According to the committee, the overriding need to bring all other mineral resources of the country, hitherto undeveloped, into the mainstream development by activating National Strategic Plan for exploitation of minerals to boost their contribution to Gross Domestic Product(GDP), were considered in making this recommendation.
Still on mineral development, the committee recommends a constitutional provision for the establishment of a Special Fund for the development of mineral resources in the country.
It further proposed that 4.5% of the total revenue accruing to the federation should be devoted to this special fund when established.
In addition, the committee wants the Special Fund to be in the form of a Venture Capital Fund and that a competent body should be established to administer the Fund according to the guidelines that shall be specified by the National Assembly.
The committee’s report had been applauded by the delegates shortly after it was presented by the co-chairmen, Obong Victor Attah, immediate past governor of Akwa Ibom State; and Alhaji Ibrahim Coomasie, a former Inspector General of Police.
Before the presentation of the committee’s report to the plenary, a delegate, Prof. Awalu Yadudu, addressed the conference to “state his own part of the story” on the raging controversy of “consensus group and the existence of position paper.”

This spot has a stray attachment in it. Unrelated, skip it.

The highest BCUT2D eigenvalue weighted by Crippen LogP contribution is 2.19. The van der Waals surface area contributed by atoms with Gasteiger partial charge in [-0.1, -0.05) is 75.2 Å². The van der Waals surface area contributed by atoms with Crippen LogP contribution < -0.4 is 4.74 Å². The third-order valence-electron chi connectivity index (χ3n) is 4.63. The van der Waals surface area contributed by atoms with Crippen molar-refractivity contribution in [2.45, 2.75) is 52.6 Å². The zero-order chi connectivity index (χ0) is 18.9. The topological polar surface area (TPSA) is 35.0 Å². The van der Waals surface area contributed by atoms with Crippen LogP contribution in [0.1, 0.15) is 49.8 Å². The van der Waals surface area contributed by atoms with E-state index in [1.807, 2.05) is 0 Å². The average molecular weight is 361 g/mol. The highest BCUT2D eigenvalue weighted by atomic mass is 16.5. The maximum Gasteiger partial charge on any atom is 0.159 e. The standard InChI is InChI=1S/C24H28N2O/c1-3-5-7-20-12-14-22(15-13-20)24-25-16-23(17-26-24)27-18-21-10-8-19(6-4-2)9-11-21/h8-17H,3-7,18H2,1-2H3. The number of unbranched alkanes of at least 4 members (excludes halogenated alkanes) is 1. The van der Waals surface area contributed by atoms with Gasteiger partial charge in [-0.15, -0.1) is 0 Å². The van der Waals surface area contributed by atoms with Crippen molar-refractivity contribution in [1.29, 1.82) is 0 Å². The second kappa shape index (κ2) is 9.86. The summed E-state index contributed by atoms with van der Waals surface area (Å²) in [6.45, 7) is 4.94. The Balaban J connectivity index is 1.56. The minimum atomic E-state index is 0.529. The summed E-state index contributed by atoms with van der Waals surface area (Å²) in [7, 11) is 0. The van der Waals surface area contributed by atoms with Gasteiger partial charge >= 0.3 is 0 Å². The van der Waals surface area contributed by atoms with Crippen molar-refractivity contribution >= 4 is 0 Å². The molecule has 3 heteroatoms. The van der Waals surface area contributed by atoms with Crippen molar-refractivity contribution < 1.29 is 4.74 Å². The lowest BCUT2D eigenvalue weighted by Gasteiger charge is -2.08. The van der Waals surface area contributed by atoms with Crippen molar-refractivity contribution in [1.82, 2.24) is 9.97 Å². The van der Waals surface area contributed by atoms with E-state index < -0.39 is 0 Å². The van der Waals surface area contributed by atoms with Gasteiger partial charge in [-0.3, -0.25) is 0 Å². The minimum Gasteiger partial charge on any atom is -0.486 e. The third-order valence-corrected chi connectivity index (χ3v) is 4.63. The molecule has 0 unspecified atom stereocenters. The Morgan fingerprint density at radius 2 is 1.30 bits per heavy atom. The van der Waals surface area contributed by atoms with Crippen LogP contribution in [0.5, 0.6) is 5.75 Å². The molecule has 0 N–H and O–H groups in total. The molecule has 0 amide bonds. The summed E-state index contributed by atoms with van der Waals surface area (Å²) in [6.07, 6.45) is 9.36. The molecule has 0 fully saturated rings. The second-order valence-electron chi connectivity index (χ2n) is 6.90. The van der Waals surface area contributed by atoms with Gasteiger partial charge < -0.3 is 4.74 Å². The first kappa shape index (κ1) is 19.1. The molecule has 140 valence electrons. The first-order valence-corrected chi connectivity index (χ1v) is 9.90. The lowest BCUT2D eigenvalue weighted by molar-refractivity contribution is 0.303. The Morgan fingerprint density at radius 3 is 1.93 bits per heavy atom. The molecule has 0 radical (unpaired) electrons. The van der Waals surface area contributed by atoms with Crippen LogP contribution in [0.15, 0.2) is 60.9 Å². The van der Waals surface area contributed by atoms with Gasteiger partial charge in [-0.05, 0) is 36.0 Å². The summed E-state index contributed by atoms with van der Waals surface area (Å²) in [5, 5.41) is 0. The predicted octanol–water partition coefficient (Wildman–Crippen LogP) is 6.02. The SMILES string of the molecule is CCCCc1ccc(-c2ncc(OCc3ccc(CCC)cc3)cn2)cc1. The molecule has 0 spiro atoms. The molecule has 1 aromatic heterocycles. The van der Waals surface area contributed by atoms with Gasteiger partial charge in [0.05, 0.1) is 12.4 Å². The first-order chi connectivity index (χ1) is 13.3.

Yadudu debunked insinuations that he was primed to “scatter” the conference as claimed by another delegate but rather insisted that his decision to opt out of the consensus committee was informed by the fact that most of the decisions adopted in the position paper to be presented to the plenary of the conference were not part of the recommendations of any committee.
Earlier an elder statesman, Chief Edwin Clark, had addressed the conference and harped on the need by delegates to put the interest of the country above sectional and personal interest.
Chief Clark expressed regret that the consensus committee constituted to resolve contentious issues that may arise in the course of adoption of the recommendation of committees was “scattered” midway.
Clark said he was sad that issues that could scatter or dent the credibility of the Conference were being raised as the Conference was about ending.
He said everyone must understand that Nigeria “is made up of equal citizens. Nobody is superior to the other. We came to this conference in order to have consensus on contentious issues.”
He appealed to delegates to see National Conference as an ample opportunity to contribute their quota to the task of reforming Nigeria.
•Photo shows a cross section of National Conference delegates during plenary.